Rebel Tories and Labor MPs are planning a bill to stop the UK leaving the EU on 31 October without a deal, but No. 10 officials have warned that Boris Johnson will call for a snap general election on 14 October if MPs succeed in seizing control of Commons business.

    The pound had fallen more than a cent against the dollar on Monday, and it continued to slide overnight. In early London trade it hit a low of $ 1. 1991.

  8. Exceptional charge pushes Restaurant Group into the red

    A Wagamama restaurant

    Copyright: Getty Images

    The Restaurant Group, own ers of the Wagamama, Frankie & Benny and Garfunkel’s restaurant chains, has seen its profits hit by an exceptional pre-tax charge of £ .7m.

    The group’s like-for-like sales were up by 4% in the first half of 2019, and total sales up 58. 2% to £ 515 .9m, with the integration of the newly-purchased Wagamama restaurants into the business being a big factor.

    But the charge – including the cost of restaurants which were seen as being “structurally unattractive” and some newly-identified leases – meant the group made a pre-tax loss of £ 87 .7m. This compared with a profit of £ 12. 2m in 2018.

    Looking ahead, the group’s non-executive chairman Debbie Hewitt said: “We are mindful of the headwinds in the casual dining sector and the meaningful uncertainties created by the potential of a no-deal Brexit and are planning with this in mind.

    “However, our business is now better diversified and purposefully positioned to benefit from multiple opportunities for growth.”

  9. South Korea grew by less than previously thought in Q2

    People walk cross the road in front of the Bank of Korea in Seoul on October 25, 2016

    Copyright: Getty Images

    South Korea grew by less than previously estimated, the Bank of Korea has said.

    Gross domestic product increased by 1.0 percent in the second quarter of 2019 compared to the previous quarter, 0.1 percentage points lower than in the previous advance estimate,it said on its website.

  10. Tesco sells mortgage portfolio to Lloyds

    Tesco Bank

    (AFP)Copyright : AFP

    Tesco Bank has sold its mortgage portfolio to Lloyds Banking Group for £ 3.8bn.

    The 23, 00 0 affected mortgage customers will transfer to Halifax, a division of Bank of Scotland, which is itself a wholly-owned subsidiary of Lloyds Banking Group.

    The mortgage portfolio has a lending balance of £ 3.7bn and generated pre-tax profits of £ 9.1m in the 2018 / 19 financial year.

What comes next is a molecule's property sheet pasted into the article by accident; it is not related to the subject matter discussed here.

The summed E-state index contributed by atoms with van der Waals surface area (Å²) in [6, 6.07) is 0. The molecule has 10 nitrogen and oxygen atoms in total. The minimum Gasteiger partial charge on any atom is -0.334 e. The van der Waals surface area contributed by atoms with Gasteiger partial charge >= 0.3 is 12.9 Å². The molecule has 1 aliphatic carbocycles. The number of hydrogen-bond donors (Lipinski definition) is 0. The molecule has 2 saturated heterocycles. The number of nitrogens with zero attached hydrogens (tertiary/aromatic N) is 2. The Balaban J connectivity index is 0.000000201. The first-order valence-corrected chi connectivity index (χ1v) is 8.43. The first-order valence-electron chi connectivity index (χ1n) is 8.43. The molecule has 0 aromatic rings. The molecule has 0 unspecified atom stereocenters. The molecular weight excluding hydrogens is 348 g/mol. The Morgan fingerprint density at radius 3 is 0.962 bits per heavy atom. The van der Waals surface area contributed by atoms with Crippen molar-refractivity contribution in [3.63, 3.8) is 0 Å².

Gerry Mallon, Tesco Bank chief executive, said: “In May we announced our decision to stop new mortgage lending while we explored our options to sell the mortgage book.

    ” Our focus is on how we best serve Tesco customers and align our resources effectively to their needs while ensuring that our offer remains sustainable in the long term. “

  11. US citizens may miss out on hurricane insurance payouts

    Today Program

    (BBC Radio 4)

    Houses line a flooded street after the effects of Hurricane Dorian arrived in Nassau, Bahamas

    (Reuters)Copyright: Reuters

    Image caption: A flooded street in Nassau , Bahamas after it was hit by Hurricane Dorian

    Hurricane Dorian, which has caused devastation in the Bahamas,is heading for the south-east of the US, but many residents may not have insurance to cover any losses they may

    Bruce Carnegie-Brown, the chair of Lloyds of London, told the Today program: “Natural catastrophe insurance is the biggest category of risk we protect and the US is our biggest market.

    “The best estimates are upwards of $ 25 bn insured losses [from Hurricane Dorian], but one of the unspoken tragedies is of course that most people are under-insured.

    “So in the United States in the last five hurricanes in the last two years – less than 25% of the economic loss was insured, even in a wealthy country like the US. “

  12. General election ‘could push down sterling’

    Today Program

    (BBC Radio 4)

    A hand holding pound coins

    (PA Media) ************************** (Copyright: PA Media